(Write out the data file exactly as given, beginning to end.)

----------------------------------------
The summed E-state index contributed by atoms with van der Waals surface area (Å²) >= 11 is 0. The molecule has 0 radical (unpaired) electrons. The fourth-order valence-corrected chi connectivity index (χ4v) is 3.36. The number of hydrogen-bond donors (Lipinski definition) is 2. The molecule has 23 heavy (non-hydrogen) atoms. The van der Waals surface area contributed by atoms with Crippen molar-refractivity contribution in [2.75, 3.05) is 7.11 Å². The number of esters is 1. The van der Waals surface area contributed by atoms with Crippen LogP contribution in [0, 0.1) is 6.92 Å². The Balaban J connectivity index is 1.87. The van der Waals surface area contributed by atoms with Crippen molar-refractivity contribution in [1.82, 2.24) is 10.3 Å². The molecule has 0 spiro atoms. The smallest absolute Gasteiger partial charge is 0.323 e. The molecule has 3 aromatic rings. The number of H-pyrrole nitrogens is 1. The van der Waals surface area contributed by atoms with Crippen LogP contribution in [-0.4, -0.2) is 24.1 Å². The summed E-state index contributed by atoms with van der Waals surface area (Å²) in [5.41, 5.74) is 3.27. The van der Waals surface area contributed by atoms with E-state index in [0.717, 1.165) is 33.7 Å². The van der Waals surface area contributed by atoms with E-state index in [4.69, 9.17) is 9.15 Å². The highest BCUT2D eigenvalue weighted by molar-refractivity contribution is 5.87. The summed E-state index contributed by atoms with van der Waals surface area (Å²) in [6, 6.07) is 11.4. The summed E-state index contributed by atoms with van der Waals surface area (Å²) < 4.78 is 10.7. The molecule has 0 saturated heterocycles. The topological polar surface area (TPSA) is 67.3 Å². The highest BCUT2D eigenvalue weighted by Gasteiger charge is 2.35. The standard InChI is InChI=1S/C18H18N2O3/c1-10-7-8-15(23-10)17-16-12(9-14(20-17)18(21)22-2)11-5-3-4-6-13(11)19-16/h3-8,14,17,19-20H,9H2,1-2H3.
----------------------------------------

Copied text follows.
The summed E-state index contributed by atoms with van der Waals surface area (Å²) >= 11 is 0. The molecule has 0 radical (unpaired) electrons. The fourth-order valence-corrected chi connectivity index (χ4v) is 3.36. The number of hydrogen-bond donors (Lipinski definition) is 2. The molecule has 23 heavy (non-hydrogen) atoms. The van der Waals surface area contributed by atoms with Crippen molar-refractivity contribution in [2.75, 3.05) is 7.11 Å². The number of esters is 1. The van der Waals surface area contributed by atoms with Crippen LogP contribution in [0, 0.1) is 6.92 Å². The Balaban J connectivity index is 1.87. The van der Waals surface area contributed by atoms with Crippen molar-refractivity contribution in [1.82, 2.24) is 10.3 Å². The molecule has 0 spiro atoms. The smallest absolute Gasteiger partial charge is 0.323 e. The molecule has 3 aromatic rings. The number of H-pyrrole nitrogens is 1. The van der Waals surface area contributed by atoms with Crippen LogP contribution in [-0.4, -0.2) is 24.1 Å². The summed E-state index contributed by atoms with van der Waals surface area (Å²) in [5.41, 5.74) is 3.27. The van der Waals surface area contributed by atoms with E-state index in [0.717, 1.165) is 33.7 Å². The van der Waals surface area contributed by atoms with E-state index in [4.69, 9.17) is 9.15 Å². The highest BCUT2D eigenvalue weighted by molar-refractivity contribution is 5.87. The summed E-state index contributed by atoms with van der Waals surface area (Å²) in [6, 6.07) is 11.4. The summed E-state index contributed by atoms with van der Waals surface area (Å²) < 4.78 is 10.7. The molecule has 0 saturated heterocycles. The topological polar surface area (TPSA) is 67.3 Å². The highest BCUT2D eigenvalue weighted by Gasteiger charge is 2.35. The standard InChI is InChI=1S/C18H18N2O3/c1-10-7-8-15(23-10)17-16-12(9-14(20-17)18(21)22-2)11-5-3-4-6-13(11)19-16/h3-8,14,17,19-20H,9H2,1-2H3.